My Introvert Story – A Journey to Acceptance

Yesterday, I was searching YouTube for something to watch while I ate my afternoon snack when I stumbled upon what might be the best video I’ve seen in a long time. By Amanda Bucci, one of my favorite entrepreneurs, “If You Are or Know an Introvert Watch This” took me through a part of Amanda’s life that reminded me of my own. She told the story of her introverted life and her struggle to accept who she was. So today, I want to share my introvert story in the hope that it shows others that they aren’t alone and helps others understand.

For me, being an introvert never was a problem until I got to high school. Up until that point, going to parties or hanging out with a large group of friends wasn’t really a thing that I had to deal with. In elementary school, being social meant hanging out with my neighbors when I got home from school and going to a birthday party now and then. In middle school, I usually just hung out with my parents on the weekends…Saturday was for soccer games and football parties and Sunday was for church and errands. The only time I really went out with friends was on Friday nights, and even then all we would do was go to the movies and get frozen yogurt afterwards. If I didn’t want to go, all I had to do was tell my friends that my parents said I couldn’t go. It was easy, and I had plenty of time to recharge

Fast-forward to high school, and things began to change. High school is when going out with friends is something that’s expected. It’s when drinking and partying starts to come into the mix. It’s when kids get their drivers license and have more freedom. High school was a great time for some, but certain parts of it weren’t easy for me because I was never interested in the things normal high school students enjoyed.

A lot of the time, I’d muster up the strength to be social. When I was at parties, I definitely wasn’t the center of attention or the debbie downer. I just talked to friends and danced a little bit. I had fun and enjoyed myself, but I’d run out of energy at a certain point. I knew that when I got that knot in my stomach I needed to find somewhere quiet to recharge.

College was still a little hard. Finding college kids that like to chill on a Friday night is one of the most difficult things for a freshman to do. Thankfully, I did and they are friends that will last a lifetime. But I still struggled with accepting myself all the way through the end of sophomore year. I still remember telling friends that I couldn’t go out because I had homework to do or because I already had other plans that I didn’t really have. I just needed “me time”, and it was hard for people to understand that.

It took me until the end of sophomore year to really be okay with who I am and to be able to tell my friends that I really just didn’t want to go out…that I’d rather lay on my bed and watch Netflix. But I didn’t come to this realization until I accepted that there’s nothing wrong with being an introvert. There’s nothing wrong with wanting alone time because when I don’t get it, I can’t handle the world. I fall behind on my schoolwork. I can’t sleep even though I’m exhausted 24/7. I get irritable. I get worn out, and to be honest I don’t enjoy feeling that way.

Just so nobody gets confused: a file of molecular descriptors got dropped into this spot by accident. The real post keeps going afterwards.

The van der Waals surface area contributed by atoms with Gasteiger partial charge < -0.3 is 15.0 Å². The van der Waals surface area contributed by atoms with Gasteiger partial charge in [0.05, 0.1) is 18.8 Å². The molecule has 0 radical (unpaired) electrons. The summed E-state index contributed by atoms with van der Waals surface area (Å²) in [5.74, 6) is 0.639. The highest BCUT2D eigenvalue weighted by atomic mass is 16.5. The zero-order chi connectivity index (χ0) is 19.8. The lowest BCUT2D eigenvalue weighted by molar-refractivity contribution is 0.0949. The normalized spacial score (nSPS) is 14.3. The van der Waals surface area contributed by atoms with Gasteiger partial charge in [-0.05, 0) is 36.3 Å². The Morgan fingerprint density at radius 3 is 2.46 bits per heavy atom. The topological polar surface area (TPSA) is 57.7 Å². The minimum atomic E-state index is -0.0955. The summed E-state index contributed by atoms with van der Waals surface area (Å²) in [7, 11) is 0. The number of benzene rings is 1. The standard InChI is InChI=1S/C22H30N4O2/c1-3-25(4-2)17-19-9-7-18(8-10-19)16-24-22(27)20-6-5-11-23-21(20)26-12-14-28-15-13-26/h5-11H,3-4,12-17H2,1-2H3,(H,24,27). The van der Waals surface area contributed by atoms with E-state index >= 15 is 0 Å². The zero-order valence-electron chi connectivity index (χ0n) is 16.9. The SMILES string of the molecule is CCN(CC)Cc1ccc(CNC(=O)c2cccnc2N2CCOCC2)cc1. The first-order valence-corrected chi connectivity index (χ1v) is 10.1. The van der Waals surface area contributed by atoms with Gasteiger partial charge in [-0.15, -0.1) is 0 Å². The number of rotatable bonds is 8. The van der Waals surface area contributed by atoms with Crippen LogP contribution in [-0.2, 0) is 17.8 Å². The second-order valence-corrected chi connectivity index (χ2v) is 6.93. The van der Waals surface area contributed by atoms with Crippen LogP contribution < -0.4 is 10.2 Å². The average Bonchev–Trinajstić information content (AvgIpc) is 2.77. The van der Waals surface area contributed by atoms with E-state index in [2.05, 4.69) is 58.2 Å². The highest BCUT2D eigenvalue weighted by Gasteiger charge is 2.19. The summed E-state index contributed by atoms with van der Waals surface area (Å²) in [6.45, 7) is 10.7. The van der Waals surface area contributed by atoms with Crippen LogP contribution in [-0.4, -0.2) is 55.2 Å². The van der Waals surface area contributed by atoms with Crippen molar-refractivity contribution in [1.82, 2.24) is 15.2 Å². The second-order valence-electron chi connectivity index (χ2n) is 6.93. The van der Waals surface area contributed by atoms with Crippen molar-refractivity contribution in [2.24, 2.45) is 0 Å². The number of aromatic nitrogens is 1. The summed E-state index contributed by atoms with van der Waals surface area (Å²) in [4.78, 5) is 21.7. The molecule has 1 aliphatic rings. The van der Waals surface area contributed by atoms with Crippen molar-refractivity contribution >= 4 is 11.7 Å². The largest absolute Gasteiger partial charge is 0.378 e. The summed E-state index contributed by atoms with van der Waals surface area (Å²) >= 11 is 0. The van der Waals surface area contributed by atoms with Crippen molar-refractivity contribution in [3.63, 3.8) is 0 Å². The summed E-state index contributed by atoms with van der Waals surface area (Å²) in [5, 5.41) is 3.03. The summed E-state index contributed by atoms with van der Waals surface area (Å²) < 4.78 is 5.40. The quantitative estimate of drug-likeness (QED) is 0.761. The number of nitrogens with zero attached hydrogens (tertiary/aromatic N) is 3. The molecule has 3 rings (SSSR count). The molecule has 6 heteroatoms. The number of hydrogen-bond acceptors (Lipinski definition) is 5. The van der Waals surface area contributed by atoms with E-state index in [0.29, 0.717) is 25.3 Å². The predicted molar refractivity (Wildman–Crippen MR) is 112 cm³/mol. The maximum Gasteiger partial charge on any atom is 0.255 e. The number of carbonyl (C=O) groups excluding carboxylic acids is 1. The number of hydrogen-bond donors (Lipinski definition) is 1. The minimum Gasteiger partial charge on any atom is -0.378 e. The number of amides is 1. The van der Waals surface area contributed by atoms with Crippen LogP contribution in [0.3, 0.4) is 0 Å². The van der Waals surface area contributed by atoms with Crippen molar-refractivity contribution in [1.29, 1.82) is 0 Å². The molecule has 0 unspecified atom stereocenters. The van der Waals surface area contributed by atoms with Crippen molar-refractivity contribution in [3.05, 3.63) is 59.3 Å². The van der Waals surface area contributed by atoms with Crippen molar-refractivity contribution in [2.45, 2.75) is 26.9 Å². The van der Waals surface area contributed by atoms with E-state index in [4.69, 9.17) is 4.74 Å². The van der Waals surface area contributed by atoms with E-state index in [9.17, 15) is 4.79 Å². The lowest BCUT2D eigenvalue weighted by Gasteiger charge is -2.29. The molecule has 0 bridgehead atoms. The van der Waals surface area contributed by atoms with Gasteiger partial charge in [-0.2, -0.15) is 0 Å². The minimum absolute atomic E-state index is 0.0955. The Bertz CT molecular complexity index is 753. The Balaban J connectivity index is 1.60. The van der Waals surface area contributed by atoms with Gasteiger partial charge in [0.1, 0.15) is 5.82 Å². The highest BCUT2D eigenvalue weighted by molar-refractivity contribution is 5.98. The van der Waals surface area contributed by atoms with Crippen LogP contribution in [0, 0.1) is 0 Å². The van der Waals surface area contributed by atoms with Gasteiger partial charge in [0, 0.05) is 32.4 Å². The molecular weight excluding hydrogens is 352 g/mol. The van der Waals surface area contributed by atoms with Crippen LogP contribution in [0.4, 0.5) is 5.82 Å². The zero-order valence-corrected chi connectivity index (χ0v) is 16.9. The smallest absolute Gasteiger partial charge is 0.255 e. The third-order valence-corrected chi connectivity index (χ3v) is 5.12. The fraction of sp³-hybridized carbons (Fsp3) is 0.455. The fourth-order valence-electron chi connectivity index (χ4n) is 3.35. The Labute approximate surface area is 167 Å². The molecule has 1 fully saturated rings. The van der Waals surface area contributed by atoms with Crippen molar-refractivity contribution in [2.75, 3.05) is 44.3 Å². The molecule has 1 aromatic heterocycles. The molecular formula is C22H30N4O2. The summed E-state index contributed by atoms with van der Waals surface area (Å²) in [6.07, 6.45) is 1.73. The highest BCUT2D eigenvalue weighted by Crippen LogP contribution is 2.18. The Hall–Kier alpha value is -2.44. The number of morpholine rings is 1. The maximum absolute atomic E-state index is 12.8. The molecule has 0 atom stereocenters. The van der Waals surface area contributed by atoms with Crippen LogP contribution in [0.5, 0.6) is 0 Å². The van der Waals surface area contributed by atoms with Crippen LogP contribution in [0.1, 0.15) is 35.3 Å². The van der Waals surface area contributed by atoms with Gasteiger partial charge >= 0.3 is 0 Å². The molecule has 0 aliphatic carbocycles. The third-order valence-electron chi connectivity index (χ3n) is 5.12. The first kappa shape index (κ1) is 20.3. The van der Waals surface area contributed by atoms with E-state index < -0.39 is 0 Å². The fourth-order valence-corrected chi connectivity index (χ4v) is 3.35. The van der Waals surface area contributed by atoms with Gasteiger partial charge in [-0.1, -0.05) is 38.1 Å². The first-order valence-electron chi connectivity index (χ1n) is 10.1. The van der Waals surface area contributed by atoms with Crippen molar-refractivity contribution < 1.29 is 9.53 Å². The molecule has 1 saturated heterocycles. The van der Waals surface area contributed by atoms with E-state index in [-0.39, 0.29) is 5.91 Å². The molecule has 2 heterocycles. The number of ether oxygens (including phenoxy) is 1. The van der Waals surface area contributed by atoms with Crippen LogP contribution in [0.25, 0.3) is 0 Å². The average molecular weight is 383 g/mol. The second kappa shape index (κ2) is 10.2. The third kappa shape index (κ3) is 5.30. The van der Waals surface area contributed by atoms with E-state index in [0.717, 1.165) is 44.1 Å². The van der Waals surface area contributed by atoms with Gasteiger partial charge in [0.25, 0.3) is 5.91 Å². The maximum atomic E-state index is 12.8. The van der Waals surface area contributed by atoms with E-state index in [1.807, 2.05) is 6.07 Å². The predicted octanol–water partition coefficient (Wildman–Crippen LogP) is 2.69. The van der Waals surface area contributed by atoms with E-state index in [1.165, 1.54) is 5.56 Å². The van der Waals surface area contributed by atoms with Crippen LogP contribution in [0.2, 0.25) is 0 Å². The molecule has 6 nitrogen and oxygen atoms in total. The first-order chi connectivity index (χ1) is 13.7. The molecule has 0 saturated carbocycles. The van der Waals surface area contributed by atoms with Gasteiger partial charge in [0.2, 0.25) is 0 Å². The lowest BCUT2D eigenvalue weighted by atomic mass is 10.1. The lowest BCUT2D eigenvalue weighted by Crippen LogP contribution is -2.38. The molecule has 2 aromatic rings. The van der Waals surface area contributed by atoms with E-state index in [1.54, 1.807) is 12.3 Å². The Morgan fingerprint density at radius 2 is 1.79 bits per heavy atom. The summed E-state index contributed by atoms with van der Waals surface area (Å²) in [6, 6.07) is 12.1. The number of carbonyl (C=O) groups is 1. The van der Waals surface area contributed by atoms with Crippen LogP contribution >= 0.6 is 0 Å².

I need my “me time” so that I can be my best self. I need that time, so that when I do go out with my friends I can really enjoy myself. The thing is I do like hanging out with people, and I do like being social. For me, being an introvert doesn’t mean locking myself in my room 24/7, it just means that I enjoy a balance of alone time and social activities that fit with who I am like getting dinner, watching movies, and going to Busch Gardens. When I do those things, I like doing them with a small group of friends and not a large crowd…and that’s perfectly okay.

It took a while, but my friends and family now know that. I don’t have to give them excuses or force myself to fit in. They know that I need my “me time” because it’s what I enjoy and what makes me happy. So please don’t get me wrong, I go out with friends every week, and I’m enjoying life. It might just be in a different way than most college students.

By no means do I speak for every introvert out there, but I wanted to share my story to show everyone that one of the first steps to happiness is accepting who you are. No matter if you’re an extrovert, introvert, or ambivert, being authentically yourself is one of the best decisions you could ever make. If you be yourself, love yourself, and own yourself, world will be yours.

To close, I want to leave you with this quote:

“Yes, I’m an introvert. No, I’m not shy. No, I’m not stuck up. No, I’m not antisocial. I’m just listening. I’m just observing. I can’t stand small talk…but I’ll talk about life for hours. I’d rather be home with a close friend or 2 than among a big crowd of acquaintances. Don’t scold me in public. Don’t embarrass me in public. Respect that I’m reserved. And if I open myself up to you, know that means you’re very special to me.”

As always, thank you for reading! Don’t forget to like and share the post. I’d love to read some comments from you all, so please don’t hesitate to leave one below! Tell me if you feel the same way or tell me if you feel different. I’d love to know 🙂

Have a great week everyone!

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